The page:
Kyle Gossman made perhaps the best point, however, when he said, “For the most part, the added cost of the rental is going to far exceed your gas savings.” Gossman rented his own Tesla out in 2018 and said, “Overall, owning electric cars carries significant advantages to me. We have not owned a gas car in over five years. But when traveling, I still rent gas cars because of the lower cost and flexibility.”

Rent an electric car from one of the big rental companies

If you want to rent an electric car from one of the big car rental agencies, you’re going to have your work cut out for you. We checked random summer 2021 dates in June and July using airport locations in major cities, including New York, Chicago, Philadelphia, Dallas, Seattle, San Francisco and Los Angeles. We did find some hybrid models but totally struck out on fully electric cars. Very few car rental sites even mention electric cars (except for Sixt).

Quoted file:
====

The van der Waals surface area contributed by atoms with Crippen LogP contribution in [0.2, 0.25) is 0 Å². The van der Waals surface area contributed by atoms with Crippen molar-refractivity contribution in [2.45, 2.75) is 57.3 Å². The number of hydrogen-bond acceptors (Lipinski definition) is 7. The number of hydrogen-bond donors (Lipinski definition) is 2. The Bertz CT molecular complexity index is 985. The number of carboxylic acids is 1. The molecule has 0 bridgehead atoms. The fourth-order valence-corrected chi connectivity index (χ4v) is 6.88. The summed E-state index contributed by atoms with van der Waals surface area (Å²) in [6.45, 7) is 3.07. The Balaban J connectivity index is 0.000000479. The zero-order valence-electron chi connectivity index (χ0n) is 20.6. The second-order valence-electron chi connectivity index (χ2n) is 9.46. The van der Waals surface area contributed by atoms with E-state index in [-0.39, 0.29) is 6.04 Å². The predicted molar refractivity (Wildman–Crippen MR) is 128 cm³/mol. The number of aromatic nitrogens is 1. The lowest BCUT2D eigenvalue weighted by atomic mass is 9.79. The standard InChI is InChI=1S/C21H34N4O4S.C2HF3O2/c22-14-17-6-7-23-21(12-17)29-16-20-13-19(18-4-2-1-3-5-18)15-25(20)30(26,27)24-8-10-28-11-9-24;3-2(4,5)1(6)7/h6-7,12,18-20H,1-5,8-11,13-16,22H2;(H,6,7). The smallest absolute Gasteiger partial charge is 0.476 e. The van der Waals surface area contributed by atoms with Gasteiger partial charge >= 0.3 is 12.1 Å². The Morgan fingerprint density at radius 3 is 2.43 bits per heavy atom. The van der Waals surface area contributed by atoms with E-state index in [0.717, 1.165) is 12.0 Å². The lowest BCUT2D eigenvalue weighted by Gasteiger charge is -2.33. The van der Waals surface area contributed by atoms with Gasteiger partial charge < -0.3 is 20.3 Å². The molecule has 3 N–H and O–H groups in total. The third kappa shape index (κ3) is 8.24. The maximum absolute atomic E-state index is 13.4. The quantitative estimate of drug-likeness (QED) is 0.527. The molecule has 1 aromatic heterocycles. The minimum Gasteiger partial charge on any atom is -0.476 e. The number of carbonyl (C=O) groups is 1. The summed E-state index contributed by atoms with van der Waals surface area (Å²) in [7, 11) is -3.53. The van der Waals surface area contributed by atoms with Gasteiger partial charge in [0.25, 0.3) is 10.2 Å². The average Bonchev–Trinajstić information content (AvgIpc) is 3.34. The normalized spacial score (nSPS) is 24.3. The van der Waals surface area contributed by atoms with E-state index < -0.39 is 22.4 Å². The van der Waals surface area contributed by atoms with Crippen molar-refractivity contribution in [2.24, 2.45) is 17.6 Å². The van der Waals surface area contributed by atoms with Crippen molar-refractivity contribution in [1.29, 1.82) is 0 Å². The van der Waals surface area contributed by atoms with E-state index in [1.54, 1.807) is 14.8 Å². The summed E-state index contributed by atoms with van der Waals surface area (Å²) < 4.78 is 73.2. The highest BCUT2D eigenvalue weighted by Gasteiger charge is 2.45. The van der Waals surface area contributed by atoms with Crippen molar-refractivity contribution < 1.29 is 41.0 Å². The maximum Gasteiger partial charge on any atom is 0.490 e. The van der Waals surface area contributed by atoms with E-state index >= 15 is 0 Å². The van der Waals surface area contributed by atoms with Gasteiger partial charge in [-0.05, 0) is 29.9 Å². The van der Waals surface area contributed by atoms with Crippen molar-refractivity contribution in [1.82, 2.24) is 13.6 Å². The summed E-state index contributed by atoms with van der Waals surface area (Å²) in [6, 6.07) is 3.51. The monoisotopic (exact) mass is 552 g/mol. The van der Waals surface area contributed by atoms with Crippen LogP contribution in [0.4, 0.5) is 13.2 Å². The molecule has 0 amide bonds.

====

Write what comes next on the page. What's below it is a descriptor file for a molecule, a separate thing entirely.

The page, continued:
Related: The Critical Points: 5 steps to a perfect car rental

All except Thrifty at least claim to have options for hybrids, but between lack of availability and misleading category options, it’s difficult to actually book one. Budget was the only site that seemed to make it easy.

Most companies list midsize hybrid as its own category on the “car types” page, but then when you try to click through to reserve one, it just shows all midsize cars with no way to make sure it’s a hybrid.

Alamo

Alamo claims to have hybrids (see link), but I did several searches for random summer dates in a few major cities (New York, Philly, Dallas, Chicago, San Francisco, Los Angeles, Seattle), and there’s nothing available. I'm unsure if it’s because of the type of car or because of the general rental shortage.